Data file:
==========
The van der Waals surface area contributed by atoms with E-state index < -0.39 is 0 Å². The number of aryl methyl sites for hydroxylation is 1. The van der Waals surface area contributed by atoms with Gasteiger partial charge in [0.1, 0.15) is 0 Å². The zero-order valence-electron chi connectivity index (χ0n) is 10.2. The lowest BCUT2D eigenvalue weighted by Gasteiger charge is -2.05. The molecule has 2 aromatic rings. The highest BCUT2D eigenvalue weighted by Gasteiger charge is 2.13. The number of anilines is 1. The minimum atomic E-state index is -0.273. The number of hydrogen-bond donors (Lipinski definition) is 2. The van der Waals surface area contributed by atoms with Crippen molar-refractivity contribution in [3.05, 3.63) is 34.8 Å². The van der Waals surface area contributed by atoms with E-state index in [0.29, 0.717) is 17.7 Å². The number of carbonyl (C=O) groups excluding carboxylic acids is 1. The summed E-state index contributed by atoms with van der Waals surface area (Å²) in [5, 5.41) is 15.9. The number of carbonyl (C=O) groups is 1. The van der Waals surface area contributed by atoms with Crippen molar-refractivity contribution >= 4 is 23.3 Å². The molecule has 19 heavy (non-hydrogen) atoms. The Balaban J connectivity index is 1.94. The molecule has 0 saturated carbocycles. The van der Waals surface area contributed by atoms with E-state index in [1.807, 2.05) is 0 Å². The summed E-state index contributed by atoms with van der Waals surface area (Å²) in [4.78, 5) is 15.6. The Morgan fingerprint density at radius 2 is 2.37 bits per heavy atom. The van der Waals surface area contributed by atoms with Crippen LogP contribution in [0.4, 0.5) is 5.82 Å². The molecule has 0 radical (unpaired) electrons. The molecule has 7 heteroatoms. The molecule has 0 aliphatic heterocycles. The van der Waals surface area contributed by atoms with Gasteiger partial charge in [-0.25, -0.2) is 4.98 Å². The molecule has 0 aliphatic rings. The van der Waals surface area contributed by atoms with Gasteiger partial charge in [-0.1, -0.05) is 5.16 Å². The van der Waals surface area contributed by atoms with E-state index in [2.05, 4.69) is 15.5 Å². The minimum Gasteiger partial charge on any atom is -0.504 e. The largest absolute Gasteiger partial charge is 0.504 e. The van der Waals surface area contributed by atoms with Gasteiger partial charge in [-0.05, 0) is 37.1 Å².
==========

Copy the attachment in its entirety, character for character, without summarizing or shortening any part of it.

The van der Waals surface area contributed by atoms with E-state index < -0.39 is 0 Å². The number of aryl methyl sites for hydroxylation is 1. The van der Waals surface area contributed by atoms with Gasteiger partial charge in [0.1, 0.15) is 0 Å². The zero-order valence-electron chi connectivity index (χ0n) is 10.2. The lowest BCUT2D eigenvalue weighted by Gasteiger charge is -2.05. The molecule has 2 aromatic rings. The highest BCUT2D eigenvalue weighted by Gasteiger charge is 2.13. The number of anilines is 1. The minimum atomic E-state index is -0.273. The number of hydrogen-bond donors (Lipinski definition) is 2. The van der Waals surface area contributed by atoms with Crippen molar-refractivity contribution in [3.05, 3.63) is 34.8 Å². The van der Waals surface area contributed by atoms with E-state index in [0.29, 0.717) is 17.7 Å². The number of carbonyl (C=O) groups excluding carboxylic acids is 1. The summed E-state index contributed by atoms with van der Waals surface area (Å²) in [5, 5.41) is 15.9. The number of carbonyl (C=O) groups is 1. The van der Waals surface area contributed by atoms with Crippen molar-refractivity contribution >= 4 is 23.3 Å². The molecule has 19 heavy (non-hydrogen) atoms. The Balaban J connectivity index is 1.94. The molecule has 0 saturated carbocycles. The van der Waals surface area contributed by atoms with E-state index in [1.807, 2.05) is 0 Å². The summed E-state index contributed by atoms with van der Waals surface area (Å²) in [4.78, 5) is 15.6. The Morgan fingerprint density at radius 2 is 2.37 bits per heavy atom. The van der Waals surface area contributed by atoms with Crippen LogP contribution in [0.4, 0.5) is 5.82 Å². The molecule has 0 radical (unpaired) electrons. The molecule has 7 heteroatoms. The molecule has 0 aliphatic heterocycles. The van der Waals surface area contributed by atoms with Gasteiger partial charge in [-0.25, -0.2) is 4.98 Å². The molecule has 0 aliphatic rings. The van der Waals surface area contributed by atoms with Gasteiger partial charge in [-0.1, -0.05) is 5.16 Å². The van der Waals surface area contributed by atoms with E-state index in [2.05, 4.69) is 15.5 Å². The minimum Gasteiger partial charge on any atom is -0.504 e. The largest absolute Gasteiger partial charge is 0.504 e. The van der Waals surface area contributed by atoms with Gasteiger partial charge in [-0.05, 0) is 37.1 Å².